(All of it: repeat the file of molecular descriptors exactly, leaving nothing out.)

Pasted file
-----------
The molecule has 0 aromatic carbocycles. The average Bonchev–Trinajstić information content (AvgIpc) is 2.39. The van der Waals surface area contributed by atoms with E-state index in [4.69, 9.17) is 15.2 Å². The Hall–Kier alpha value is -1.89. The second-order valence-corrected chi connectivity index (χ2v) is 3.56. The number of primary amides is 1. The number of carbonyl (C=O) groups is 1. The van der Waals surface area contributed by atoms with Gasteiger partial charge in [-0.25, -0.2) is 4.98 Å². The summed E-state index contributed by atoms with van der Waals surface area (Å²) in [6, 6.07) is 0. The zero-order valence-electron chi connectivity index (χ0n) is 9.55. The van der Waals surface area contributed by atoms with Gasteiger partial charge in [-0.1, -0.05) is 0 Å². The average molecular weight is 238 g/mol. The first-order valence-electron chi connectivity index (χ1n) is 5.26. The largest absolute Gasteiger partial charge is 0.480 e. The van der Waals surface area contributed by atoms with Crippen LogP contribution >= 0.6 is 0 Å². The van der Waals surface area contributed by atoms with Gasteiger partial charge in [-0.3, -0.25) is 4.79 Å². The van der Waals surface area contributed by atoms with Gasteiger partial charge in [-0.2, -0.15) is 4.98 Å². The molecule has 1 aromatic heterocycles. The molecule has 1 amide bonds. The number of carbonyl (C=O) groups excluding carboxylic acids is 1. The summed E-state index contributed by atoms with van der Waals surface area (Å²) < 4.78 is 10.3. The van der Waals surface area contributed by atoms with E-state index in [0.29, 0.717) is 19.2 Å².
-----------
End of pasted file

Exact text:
The molecule has 0 aromatic carbocycles. The average Bonchev–Trinajstić information content (AvgIpc) is 2.39. The van der Waals surface area contributed by atoms with E-state index in [4.69, 9.17) is 15.2 Å². The Hall–Kier alpha value is -1.89. The second-order valence-corrected chi connectivity index (χ2v) is 3.56. The number of primary amides is 1. The number of carbonyl (C=O) groups is 1. The van der Waals surface area contributed by atoms with Gasteiger partial charge in [-0.25, -0.2) is 4.98 Å². The summed E-state index contributed by atoms with van der Waals surface area (Å²) in [6, 6.07) is 0. The zero-order valence-electron chi connectivity index (χ0n) is 9.55. The van der Waals surface area contributed by atoms with Gasteiger partial charge in [-0.1, -0.05) is 0 Å². The average molecular weight is 238 g/mol. The first-order valence-electron chi connectivity index (χ1n) is 5.26. The largest absolute Gasteiger partial charge is 0.480 e. The van der Waals surface area contributed by atoms with Crippen LogP contribution >= 0.6 is 0 Å². The van der Waals surface area contributed by atoms with Gasteiger partial charge in [-0.3, -0.25) is 4.79 Å². The van der Waals surface area contributed by atoms with Gasteiger partial charge in [-0.2, -0.15) is 4.98 Å². The molecule has 1 aromatic heterocycles. The molecule has 1 amide bonds. The number of carbonyl (C=O) groups excluding carboxylic acids is 1. The summed E-state index contributed by atoms with van der Waals surface area (Å²) < 4.78 is 10.3. The van der Waals surface area contributed by atoms with E-state index in [0.29, 0.717) is 19.2 Å².